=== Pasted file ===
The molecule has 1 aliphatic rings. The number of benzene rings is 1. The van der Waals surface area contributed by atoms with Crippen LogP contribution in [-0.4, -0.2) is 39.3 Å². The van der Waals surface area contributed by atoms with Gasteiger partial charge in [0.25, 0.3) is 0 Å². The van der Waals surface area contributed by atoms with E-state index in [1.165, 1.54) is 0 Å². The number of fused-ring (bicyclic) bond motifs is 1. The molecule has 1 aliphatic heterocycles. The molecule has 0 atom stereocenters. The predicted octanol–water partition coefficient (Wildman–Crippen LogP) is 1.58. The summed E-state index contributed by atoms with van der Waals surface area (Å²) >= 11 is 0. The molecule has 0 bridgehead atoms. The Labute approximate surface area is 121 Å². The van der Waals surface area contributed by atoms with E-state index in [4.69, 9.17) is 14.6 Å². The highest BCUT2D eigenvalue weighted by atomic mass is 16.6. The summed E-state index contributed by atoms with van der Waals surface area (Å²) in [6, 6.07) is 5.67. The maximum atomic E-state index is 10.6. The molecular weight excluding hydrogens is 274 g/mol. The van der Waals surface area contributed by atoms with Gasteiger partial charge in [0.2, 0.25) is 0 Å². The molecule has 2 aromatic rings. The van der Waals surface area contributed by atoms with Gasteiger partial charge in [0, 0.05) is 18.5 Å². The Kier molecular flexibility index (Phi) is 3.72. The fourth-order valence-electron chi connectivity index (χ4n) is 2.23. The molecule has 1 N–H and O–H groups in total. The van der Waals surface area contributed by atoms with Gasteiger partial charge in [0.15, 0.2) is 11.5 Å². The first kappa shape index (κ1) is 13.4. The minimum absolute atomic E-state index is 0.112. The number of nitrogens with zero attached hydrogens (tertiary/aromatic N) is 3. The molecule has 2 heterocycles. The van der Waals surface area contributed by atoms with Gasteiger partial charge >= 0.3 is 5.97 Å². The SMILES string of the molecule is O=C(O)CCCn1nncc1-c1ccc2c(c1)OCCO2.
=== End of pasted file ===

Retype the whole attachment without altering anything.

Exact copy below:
The molecule has 1 aliphatic rings. The number of benzene rings is 1. The van der Waals surface area contributed by atoms with Crippen LogP contribution in [-0.4, -0.2) is 39.3 Å². The van der Waals surface area contributed by atoms with Gasteiger partial charge in [0.25, 0.3) is 0 Å². The van der Waals surface area contributed by atoms with E-state index in [1.165, 1.54) is 0 Å². The number of fused-ring (bicyclic) bond motifs is 1. The molecule has 1 aliphatic heterocycles. The molecule has 0 atom stereocenters. The predicted octanol–water partition coefficient (Wildman–Crippen LogP) is 1.58. The summed E-state index contributed by atoms with van der Waals surface area (Å²) >= 11 is 0. The molecule has 0 bridgehead atoms. The Labute approximate surface area is 121 Å². The van der Waals surface area contributed by atoms with E-state index in [4.69, 9.17) is 14.6 Å². The highest BCUT2D eigenvalue weighted by atomic mass is 16.6. The summed E-state index contributed by atoms with van der Waals surface area (Å²) in [6, 6.07) is 5.67. The maximum atomic E-state index is 10.6. The molecular weight excluding hydrogens is 274 g/mol. The van der Waals surface area contributed by atoms with Gasteiger partial charge in [0.2, 0.25) is 0 Å². The molecule has 2 aromatic rings. The van der Waals surface area contributed by atoms with Gasteiger partial charge in [0, 0.05) is 18.5 Å². The Kier molecular flexibility index (Phi) is 3.72. The fourth-order valence-electron chi connectivity index (χ4n) is 2.23. The molecule has 1 N–H and O–H groups in total. The van der Waals surface area contributed by atoms with Gasteiger partial charge in [0.15, 0.2) is 11.5 Å². The first kappa shape index (κ1) is 13.4. The minimum absolute atomic E-state index is 0.112. The number of nitrogens with zero attached hydrogens (tertiary/aromatic N) is 3. The molecule has 2 heterocycles. The van der Waals surface area contributed by atoms with Gasteiger partial charge >= 0.3 is 5.97 Å². The SMILES string of the molecule is O=C(O)CCCn1nncc1-c1ccc2c(c1)OCCO2.